There's a scene in The Man Who Fell to Earth - the film that inspired Rich File and Wendy Rae Fowler's choice of moniker - in which the alien humanoid played by David Bowie and his partner have sex, Bowie secreting extraterrestrial goo as the pair follow their physical urges, emotional needs apparently out of the equation. Thankfully, Rich and Wendy's collaboration is a much closer, tidier, yet equally otherworldly affair, inspired by the starry desert sky and consummated with celestial harmonies.
WFTE's debut, conceived at Rancho de la Luna Studios in the High Desert of California, represents something of a meeting of minds, given its creators' markedly different musical pasts. Somewhere in between Richard's trip-hop work with UNKLE and Wendy's surf rock leanings in earthlings?, the duo discovered the simplicity of hushed vocals and brushed guitars, the sound of desolation heightened by the epic production lent to tracks such as ‘Burn Away’.
Rich and Wendy admit to a shared love of krautrock and this is most evident in the album's earlier tracks, looping bass lines driving ‘Spin This Town’ and ‘Sovereign’ along as stabs of eastern guitar and piano flash by overhead. But the foreboding sense of death and helplessness against the unforgiving desert are unmistakeably American: ‘Lights Out’ and album closer ‘Undone’ unfold like the soundtrack to some kind of cosmic western, tinged with the sense of vastness that formed the backdrop to many a classic gunslinger shootout. There will be comparisons to Portishead and Massive Attack, but in many senses this is music that shares more in common with Mark Lanegan's work with Soulsavers, battered with dust and laden with the loneliness of the outlaw.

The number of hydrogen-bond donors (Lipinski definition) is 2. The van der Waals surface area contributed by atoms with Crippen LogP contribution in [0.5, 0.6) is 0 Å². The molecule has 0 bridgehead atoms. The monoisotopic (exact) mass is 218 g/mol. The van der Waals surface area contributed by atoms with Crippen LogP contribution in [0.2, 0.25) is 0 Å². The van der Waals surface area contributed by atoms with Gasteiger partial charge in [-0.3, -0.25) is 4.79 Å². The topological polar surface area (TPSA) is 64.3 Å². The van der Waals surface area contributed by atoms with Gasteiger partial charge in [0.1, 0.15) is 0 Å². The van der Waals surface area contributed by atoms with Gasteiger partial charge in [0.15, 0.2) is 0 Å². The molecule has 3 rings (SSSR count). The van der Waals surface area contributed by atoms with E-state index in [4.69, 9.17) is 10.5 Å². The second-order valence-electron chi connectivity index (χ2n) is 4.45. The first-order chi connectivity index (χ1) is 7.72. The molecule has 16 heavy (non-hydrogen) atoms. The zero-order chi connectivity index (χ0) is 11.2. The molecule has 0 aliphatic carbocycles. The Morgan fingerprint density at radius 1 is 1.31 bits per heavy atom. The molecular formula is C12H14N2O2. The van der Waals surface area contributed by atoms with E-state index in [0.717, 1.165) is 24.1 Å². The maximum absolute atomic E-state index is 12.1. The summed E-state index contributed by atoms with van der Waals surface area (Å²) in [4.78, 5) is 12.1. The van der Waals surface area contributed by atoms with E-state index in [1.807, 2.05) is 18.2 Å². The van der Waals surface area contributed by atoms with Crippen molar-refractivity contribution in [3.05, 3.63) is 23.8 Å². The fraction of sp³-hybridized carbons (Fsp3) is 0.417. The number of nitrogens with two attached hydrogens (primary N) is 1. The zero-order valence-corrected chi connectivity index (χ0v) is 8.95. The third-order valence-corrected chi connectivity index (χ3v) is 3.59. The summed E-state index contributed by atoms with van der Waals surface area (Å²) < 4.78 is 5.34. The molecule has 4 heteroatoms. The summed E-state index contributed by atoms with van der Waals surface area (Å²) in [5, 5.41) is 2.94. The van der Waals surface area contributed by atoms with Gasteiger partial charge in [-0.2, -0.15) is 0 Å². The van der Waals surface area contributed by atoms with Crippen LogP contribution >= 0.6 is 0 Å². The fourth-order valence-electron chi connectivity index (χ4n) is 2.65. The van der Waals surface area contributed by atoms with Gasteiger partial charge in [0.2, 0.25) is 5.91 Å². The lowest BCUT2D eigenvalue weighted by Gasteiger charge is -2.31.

An exercise in mastery and control, this is an album that threatens rather than attacks - which is maybe its frustration as much as its success. Drums roll like distant wagons that never seem to get closer, and the desire for the bigger beats of Rich's UNKLE work can sometimes gnaw away at the listener's patience. But WFTE's world doesn't promise to welcome us with open arms - we enter it at our peril and must deal with it on our host's terms, much as Bowie does (in rather tragic circumstances) on the big screen.
Happily, unlike the Thin White Duke's doomed mission on Earth, Rich and Wendy's partnership turns out to be a rather weird and wonderful marriage.
We Fell To Earth